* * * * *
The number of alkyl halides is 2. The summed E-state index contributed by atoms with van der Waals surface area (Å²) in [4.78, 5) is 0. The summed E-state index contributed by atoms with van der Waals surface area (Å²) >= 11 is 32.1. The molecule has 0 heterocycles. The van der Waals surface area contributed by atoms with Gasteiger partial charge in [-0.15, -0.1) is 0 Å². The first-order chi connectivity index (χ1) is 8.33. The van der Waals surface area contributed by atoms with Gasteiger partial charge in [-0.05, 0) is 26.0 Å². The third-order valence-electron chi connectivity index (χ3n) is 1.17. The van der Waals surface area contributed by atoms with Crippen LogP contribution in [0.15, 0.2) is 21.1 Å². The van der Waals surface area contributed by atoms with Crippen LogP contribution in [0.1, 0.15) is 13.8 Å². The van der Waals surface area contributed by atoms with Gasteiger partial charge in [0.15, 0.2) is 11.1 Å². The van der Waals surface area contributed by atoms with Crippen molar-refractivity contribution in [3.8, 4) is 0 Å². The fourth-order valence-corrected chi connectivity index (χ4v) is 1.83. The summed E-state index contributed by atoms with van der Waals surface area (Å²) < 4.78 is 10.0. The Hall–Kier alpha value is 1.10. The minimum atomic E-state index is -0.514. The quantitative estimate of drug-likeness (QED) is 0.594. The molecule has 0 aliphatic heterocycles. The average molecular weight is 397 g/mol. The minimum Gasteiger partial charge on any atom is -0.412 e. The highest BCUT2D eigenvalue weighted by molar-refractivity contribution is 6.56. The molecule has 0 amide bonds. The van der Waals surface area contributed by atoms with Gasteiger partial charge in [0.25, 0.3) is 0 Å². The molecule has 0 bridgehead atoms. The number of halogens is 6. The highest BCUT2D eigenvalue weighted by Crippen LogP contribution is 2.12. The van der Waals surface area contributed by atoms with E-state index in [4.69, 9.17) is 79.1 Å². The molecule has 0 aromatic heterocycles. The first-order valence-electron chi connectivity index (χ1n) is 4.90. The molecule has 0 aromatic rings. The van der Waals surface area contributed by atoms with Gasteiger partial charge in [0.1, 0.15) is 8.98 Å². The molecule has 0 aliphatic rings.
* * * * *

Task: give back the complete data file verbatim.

The number of alkyl halides is 2. The summed E-state index contributed by atoms with van der Waals surface area (Å²) in [4.78, 5) is 0. The summed E-state index contributed by atoms with van der Waals surface area (Å²) >= 11 is 32.1. The molecule has 0 heterocycles. The van der Waals surface area contributed by atoms with Gasteiger partial charge in [-0.15, -0.1) is 0 Å². The first-order chi connectivity index (χ1) is 8.33. The van der Waals surface area contributed by atoms with Gasteiger partial charge in [-0.05, 0) is 26.0 Å². The third-order valence-electron chi connectivity index (χ3n) is 1.17. The van der Waals surface area contributed by atoms with Crippen LogP contribution in [0.15, 0.2) is 21.1 Å². The van der Waals surface area contributed by atoms with Crippen LogP contribution in [0.1, 0.15) is 13.8 Å². The van der Waals surface area contributed by atoms with Gasteiger partial charge in [0.15, 0.2) is 11.1 Å². The van der Waals surface area contributed by atoms with Crippen molar-refractivity contribution in [3.8, 4) is 0 Å². The fourth-order valence-corrected chi connectivity index (χ4v) is 1.83. The summed E-state index contributed by atoms with van der Waals surface area (Å²) < 4.78 is 10.0. The Hall–Kier alpha value is 1.10. The minimum atomic E-state index is -0.514. The quantitative estimate of drug-likeness (QED) is 0.594. The molecule has 0 aliphatic heterocycles. The average molecular weight is 397 g/mol. The minimum Gasteiger partial charge on any atom is -0.412 e. The highest BCUT2D eigenvalue weighted by molar-refractivity contribution is 6.56. The molecule has 0 amide bonds. The van der Waals surface area contributed by atoms with Gasteiger partial charge in [0.25, 0.3) is 0 Å². The molecule has 0 bridgehead atoms. The number of halogens is 6. The highest BCUT2D eigenvalue weighted by Crippen LogP contribution is 2.12. The van der Waals surface area contributed by atoms with E-state index in [4.69, 9.17) is 79.1 Å². The molecule has 0 aromatic heterocycles. The first-order valence-electron chi connectivity index (χ1n) is 4.90. The molecule has 0 aromatic rings. The van der Waals surface area contributed by atoms with Gasteiger partial charge in [0.1, 0.15) is 8.98 Å². The molecule has 0 aliphatic rings.